At 16 tracks it may seem long but four of those tracks are instrumentals that build on the already established dark atmosphere but Row Row is infused by Motown handclaps but adds frenetic heavy guitars and is followed by it's sequel the chanting Ship On Fire. There is a concept running through the album is complicated and bittersweet but it revolves around death and insignificance with the message hidden in the sometimes indecipherable lyrics. Stranger Fruit is a dark and unsettling record with blast beats and screams sitting as comfortable bedfellows with gospel, soul and blues, it's arresting and begs for repeated lessons to really open up it's magic, it's an impressive follow up to a brilliant debut which will peg Manuel as a world beater in the coming year. 9/10 

Null'O'Zero: Instructions To Dominate (Rock Of Angels Records)

From Athens Greece Null'O'Zero bring their second album Instructions To Dominate to Rock Of Angels Records and it's a heavy record based in the later Megadeth style but with some Symphony X virtuoso flourishes and especially vocally with Geo Sinner having the melodic viciousness of Russell Allen. The sound of this record is massive, production wise everything is in overdrive you can hear every slap of the bass, pound of drum skin and impressive technical guitar riff can be heard from the groove of My Last Disguise, through the widdling Imprisoned In The Dark, the slow burning Until The End Of Life and the thrashy The Last One. It's well performed aggressive metal but it fails to leave a lasting impression and after one listen you'd be reluctant to give it a repeated spin. 6/10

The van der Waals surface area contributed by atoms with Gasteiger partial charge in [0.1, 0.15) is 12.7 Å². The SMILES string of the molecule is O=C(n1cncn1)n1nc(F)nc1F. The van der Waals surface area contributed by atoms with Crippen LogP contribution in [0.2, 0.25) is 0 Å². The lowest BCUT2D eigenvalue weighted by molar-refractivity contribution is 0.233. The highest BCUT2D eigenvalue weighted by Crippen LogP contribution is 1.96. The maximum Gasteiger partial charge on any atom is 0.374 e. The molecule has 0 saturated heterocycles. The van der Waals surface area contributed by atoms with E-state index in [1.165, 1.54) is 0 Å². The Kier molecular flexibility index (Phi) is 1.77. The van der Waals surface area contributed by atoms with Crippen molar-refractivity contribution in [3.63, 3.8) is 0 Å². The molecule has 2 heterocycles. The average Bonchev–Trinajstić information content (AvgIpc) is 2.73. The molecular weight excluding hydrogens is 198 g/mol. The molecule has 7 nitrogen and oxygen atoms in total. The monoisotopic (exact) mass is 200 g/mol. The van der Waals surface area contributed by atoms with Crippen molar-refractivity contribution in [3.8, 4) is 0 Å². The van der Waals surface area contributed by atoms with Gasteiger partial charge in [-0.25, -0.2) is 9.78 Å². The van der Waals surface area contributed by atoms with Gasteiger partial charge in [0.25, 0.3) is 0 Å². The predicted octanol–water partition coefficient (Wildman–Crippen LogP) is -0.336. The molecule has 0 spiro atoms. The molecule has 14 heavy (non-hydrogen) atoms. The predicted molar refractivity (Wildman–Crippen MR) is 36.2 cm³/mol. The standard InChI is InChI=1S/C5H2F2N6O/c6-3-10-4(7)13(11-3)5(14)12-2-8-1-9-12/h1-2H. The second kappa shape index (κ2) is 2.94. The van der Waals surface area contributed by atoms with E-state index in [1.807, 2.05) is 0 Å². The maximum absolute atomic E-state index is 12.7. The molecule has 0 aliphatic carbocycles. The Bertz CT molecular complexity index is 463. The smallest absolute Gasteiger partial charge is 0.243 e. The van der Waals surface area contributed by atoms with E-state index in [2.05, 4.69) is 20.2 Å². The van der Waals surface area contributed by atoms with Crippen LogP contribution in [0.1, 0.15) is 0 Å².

Satan's Empire: Rising (3Ms Music)

Coming out of Dundee Scotland it's the return of NWOBHM band Satan's Empire after 30 years, those who were around the first time may remember Soldiers Of War on the Neat Records released Leadweight compilation album. So after 30 years they have brought some old and new songs (including Soldiers Of War) and finally released their debut album which is full of gritty NWOBHM could have been anthems. The current membership is a reunion of their 'London' line up and as Slaves Of Satan opens with a distorted NWOBHM gallop and a vocal uncannily similar to Biff Byford, it isn't Biff (he's busy lets be honest) but close your eyes and Derek Lyons embodies his style perfectly.

Elsewhere Wayne Hudson brings the distorted bass with the singular titled Magpie behind the skins (who's the bands newest member), the dual guitars (which there has to be by law on any classic British metal record) here are Paul Lewis and Sandy McRitchie who play their best on the progressive Soldier Of War and Dragonslayer which pinches from Diamond Head. It's formulaic yes but for NWOBHM fans the return of Satan's Empire will prick up a few ears. 7/10